Emergency Now!

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Emergency care Now!

Examples of data obtained from the EMR that will contribute to the platform’s analysis


    1. Vision and value proposition: Provide real time demand data to consumers of urgent healthcare to aide in patient planning and smooth facility demand.
    2. The problem: Generally acutely ill or injured patients have no information about wait times as they make make the healthcare decision to present to an emergency department or urgent care facility. Patients arrive to find the waiting room full and their wait times to be both opaque and excessive. A person arriving with chest pain may then elect to go back home instead of seeking care convincing themselves that they just pulled a muscle. Conversely emergency departments and urgent cares staff for average demand but are often met with surge demand that overwhelms their systems our lack of demand that leaves valuable resources idle.
    3. Target market and opportunity: The market is both B2B and B2C. The B2B market are all emergency departments and urgent care facilities in the United States. There are currently about 5200 emergency departments in America and about 9000 urgent cares making the total market opportunity around 14,000 facilities. Capturing a quarter of this market yields 3500 facilities give or take 1000 (95% confidence interval). Using a subscription model and pricing this modestly at $1000 a month provides a revenue estimate of 30 million to 54 million dollars annually. The B2C model addresses around 150 million visits annually to emergency departments and about 160 million visits to urgent cares. This market therefore represents about 300 million opportunities. If 20% of this could be captured that represents a 60 million visit opportunity give or take 20 million (95% confidence interval). To abolish barriers to entry no fee or advertising will be allowed initially, in fact incentives will be provided to generate participation.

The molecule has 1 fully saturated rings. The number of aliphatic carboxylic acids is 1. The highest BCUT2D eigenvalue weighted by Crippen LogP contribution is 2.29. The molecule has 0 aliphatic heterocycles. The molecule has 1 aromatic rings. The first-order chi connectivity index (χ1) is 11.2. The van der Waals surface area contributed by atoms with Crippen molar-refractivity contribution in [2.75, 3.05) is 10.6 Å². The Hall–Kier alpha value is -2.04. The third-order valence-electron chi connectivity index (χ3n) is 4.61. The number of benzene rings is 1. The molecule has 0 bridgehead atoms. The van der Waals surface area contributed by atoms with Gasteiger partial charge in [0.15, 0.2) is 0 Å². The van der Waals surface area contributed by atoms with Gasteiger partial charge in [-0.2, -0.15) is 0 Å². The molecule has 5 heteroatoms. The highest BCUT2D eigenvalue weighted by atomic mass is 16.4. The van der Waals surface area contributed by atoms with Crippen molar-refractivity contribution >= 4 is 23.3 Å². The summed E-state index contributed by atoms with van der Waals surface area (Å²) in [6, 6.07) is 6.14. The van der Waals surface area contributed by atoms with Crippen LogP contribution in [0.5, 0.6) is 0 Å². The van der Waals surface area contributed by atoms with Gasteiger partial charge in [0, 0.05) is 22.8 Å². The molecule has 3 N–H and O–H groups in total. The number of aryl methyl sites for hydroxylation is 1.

4. The solution: Demand in the emergency department and urgent care setting is characterized by surges that do not neatly follow a predictable pattern. Staffing levels are planned through gut feeling, bench marking services, or by average demand. These staffing patterns are not particularly dynamic. Providing an analytic platform accessed by the public via a smart phone app can smooth out demand. For example a mother of three at home with febrile coughing children can access the app and see that currently there is a 3 hour wait for care but 2 hours from now that wait is predicted to be 45 minutes. With that information she can medicate her children at home and pack them up for their visit to the urgent care 2 hours hence. This provides convenience to the patient and allows for smoother demand for the facility. Using forecasting, queuing theory, basic statistical tools, and the electronic medical record (EMR) database along with machine learning this platform can predict demand and through a feedback loop learn to improve it’s forecasting. Elements of the EMR database that will be useful in forecasting are the characteristics of the individual providers (their unique service rates (mu) and their number (c)), the nursing and ancillary staff and services characteristics, current demand (lambda), the acuity of the current demand, and special community events that influence demand.
    5. Team: The team currently consists of me Miles Nelson, MD, MBA and Judith Bassik. I am an emergency physician an entrepreneur and a (soon) data analyst. Judith is a healthcare consultant and a (soon) data analyst.  Key positions that need to be filled are for a coder, a statistician, and platform and app developer, a marketer, and some form of adult supervision.
    6. Competition: I am unaware of any competing solution.
    7. Images and visuals:



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